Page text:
New Volkswagen ID.3: range, charge times, prices and pics

The Volkswagen ID.3 is VW’s first all-electric car under its new ID range of vehicles. Latest specs and details this way

James Wilson
Jan 22, 2020

Volkswagen has officially kicked off its brand new range of electric cars by opening order books for the ID.3. Prices are expected to start around £27,000 when the full range is available, however, upmarket launch models are estimated to be priced from around £36,000. The first ID.3s are due to start appearing in UK showrooms during summer 2020.

VW’s new range of vehicles, christened with the ID badge, consist of all-electric cars that are supposed to offer a blend of upmarket materials, new-world technology and of course, emission-free motoring.

Quick facts

  • The first of Volkswagen's new ID range
  • Claimed range of 230-342 miles
  • Capable of using 125kW charge points
  • Two power outputs: 148hp and 201hp
  • Estimated prices from £27,000
  • Deliveries Summer 2020

Comparable to the Volkswagen Golf in size, the ID.3 marks a major turning point in VW’s history in that it is the first production car to be based on the German carmaker’s bespoke electric car platform.

As another first, Volkswagen also claims that the ID.3 is carbon neutral upon delivery to its customers, meaning the net carbon impact of manufacturing an ID.3 is zero.

While certain details are still yet to be confirmed, much of the key information around battery size, range and equipment has been released. So read on below to find all the latest VW ID.3 information.

2020 Volkswagen ID.3 models and prices

VW is initially offering the ID.3 in three set specifications: 1st, 1st Plus and 1st Max. While more affordable versions are expected to join the range in the future, initially, ID.3 1st models will be the entry-level spec.

Buyers of 1st spec models will be treated to heated seats, heated steering wheel, navigation, 10-inch central touchscreen display, DAB radio and 18-inch alloy wheels. The cost of an ID.3 1st is expected to be around £36,000.

Next up in the range are 1st Plus models. These come with additional equipment such as rearview camera, adaptive cruise control, keyless entry/start, two USB-C ports for charging compatible devices, tinted windows, matrix LED headlights (which roll round and into action when you walk towards the car – they are very Inspector Gadget-esque) and 19-inch alloy wheels.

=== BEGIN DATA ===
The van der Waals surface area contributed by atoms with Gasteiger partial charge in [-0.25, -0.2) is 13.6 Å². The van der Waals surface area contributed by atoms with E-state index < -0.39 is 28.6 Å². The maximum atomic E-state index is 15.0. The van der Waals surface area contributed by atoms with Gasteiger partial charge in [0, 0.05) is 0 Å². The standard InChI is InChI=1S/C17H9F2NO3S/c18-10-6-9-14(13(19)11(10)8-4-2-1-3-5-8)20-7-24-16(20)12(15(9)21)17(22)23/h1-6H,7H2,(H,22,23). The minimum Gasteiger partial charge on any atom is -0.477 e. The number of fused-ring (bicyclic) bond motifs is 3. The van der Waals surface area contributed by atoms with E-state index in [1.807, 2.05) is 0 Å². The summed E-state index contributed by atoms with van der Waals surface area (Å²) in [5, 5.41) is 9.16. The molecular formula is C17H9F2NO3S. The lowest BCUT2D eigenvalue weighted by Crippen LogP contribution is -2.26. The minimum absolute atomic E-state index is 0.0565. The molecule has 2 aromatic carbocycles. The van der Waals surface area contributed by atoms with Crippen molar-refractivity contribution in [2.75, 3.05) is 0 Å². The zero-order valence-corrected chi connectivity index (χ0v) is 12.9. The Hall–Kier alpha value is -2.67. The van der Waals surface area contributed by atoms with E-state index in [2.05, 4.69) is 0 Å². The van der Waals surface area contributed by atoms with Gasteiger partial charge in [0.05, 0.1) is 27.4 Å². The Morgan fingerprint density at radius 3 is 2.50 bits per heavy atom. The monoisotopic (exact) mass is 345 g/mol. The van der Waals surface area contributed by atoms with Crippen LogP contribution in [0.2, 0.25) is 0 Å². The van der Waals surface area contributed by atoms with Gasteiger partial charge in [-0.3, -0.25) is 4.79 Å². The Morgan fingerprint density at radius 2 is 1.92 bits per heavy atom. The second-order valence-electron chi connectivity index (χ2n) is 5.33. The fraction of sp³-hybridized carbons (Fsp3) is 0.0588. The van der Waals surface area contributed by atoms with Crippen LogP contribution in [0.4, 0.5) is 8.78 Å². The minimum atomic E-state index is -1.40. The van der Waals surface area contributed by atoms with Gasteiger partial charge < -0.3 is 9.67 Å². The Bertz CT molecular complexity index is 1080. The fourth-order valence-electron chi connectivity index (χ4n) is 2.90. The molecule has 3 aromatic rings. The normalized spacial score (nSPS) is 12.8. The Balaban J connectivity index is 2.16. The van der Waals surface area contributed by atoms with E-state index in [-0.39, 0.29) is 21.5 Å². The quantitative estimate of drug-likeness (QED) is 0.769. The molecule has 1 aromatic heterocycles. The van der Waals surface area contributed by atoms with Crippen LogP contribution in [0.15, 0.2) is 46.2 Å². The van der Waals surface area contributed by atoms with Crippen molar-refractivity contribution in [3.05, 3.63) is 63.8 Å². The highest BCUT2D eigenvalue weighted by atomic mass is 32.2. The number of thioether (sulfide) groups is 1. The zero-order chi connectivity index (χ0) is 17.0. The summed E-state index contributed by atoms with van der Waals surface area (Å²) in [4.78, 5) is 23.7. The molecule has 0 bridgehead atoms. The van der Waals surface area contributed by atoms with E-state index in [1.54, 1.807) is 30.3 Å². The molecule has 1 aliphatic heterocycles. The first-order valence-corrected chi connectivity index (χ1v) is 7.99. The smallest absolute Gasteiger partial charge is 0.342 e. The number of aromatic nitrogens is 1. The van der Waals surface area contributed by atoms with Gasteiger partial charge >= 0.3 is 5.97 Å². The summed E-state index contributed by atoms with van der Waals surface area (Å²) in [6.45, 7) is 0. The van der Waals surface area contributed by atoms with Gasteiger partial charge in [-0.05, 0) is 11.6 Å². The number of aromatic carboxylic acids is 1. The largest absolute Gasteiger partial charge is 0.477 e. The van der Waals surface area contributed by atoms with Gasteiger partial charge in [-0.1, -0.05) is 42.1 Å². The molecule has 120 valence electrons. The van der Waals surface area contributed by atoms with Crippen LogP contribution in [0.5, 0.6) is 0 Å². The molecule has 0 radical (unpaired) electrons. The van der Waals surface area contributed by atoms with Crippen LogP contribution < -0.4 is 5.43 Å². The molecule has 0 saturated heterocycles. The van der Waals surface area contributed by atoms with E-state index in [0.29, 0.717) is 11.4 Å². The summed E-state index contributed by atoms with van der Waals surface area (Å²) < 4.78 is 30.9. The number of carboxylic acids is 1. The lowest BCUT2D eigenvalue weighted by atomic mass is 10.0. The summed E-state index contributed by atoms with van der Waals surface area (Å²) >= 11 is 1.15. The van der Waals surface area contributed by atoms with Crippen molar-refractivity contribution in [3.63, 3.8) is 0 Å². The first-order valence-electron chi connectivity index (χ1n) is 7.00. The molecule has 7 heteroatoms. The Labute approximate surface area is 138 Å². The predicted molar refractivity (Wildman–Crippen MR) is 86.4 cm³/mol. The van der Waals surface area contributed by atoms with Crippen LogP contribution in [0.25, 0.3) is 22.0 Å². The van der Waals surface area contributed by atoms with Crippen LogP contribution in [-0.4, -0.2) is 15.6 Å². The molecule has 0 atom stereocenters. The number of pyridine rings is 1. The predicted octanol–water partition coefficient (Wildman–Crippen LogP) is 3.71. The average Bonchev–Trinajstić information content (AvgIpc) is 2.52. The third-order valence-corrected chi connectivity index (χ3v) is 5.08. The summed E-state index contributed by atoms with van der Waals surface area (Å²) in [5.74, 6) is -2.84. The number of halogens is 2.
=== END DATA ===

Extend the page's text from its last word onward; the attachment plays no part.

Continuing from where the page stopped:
Sat at the top of the range are ID.3 1st Max models. These pack equipment such as an augmented reality head up display, Beats sound system, lane keeping assist, opening glass roof and 20-inch alloy wheels.

While VW is yet to release pricing for the two better equipped ID.3 1st models, it is a safe assumption that they will command a premium over the entry-level option – prices well in excess of £40,000 should be expected.

Also, as per the regulations stipulating that all new electric cars made since the 1 July 2019 must have an Acoustic Vehicle Alert Systems aka an AVAS, all ID.3s will have one. This is a noise the ID.3 makes at speeds under 12mph, which alerts pedestrians to its presence. While all manufacturers are now required to include one on their EVs, there is no set sound they have to use – VW is yet to confirm what sound the ID.3 will make.

2020 Volkswagen ID.3 batteries and charge times

Volkswagen has decided to offer the ID.3 with a choice of three battery packs. They come with either 45kWh (kilowatt-hours), 58kWh or 77kWh of battery power – all ID.3 1st models will come with the middle option.

Having different capacities naturally impacts the maximum driving range, with VW claiming an ID.3 equipped with the smallest battery pack is capable of 205 miles following a full charge. While the mid-range battery pack brings a theoretical range of 261 miles and the biggest battery offers up to 342 miles of driving.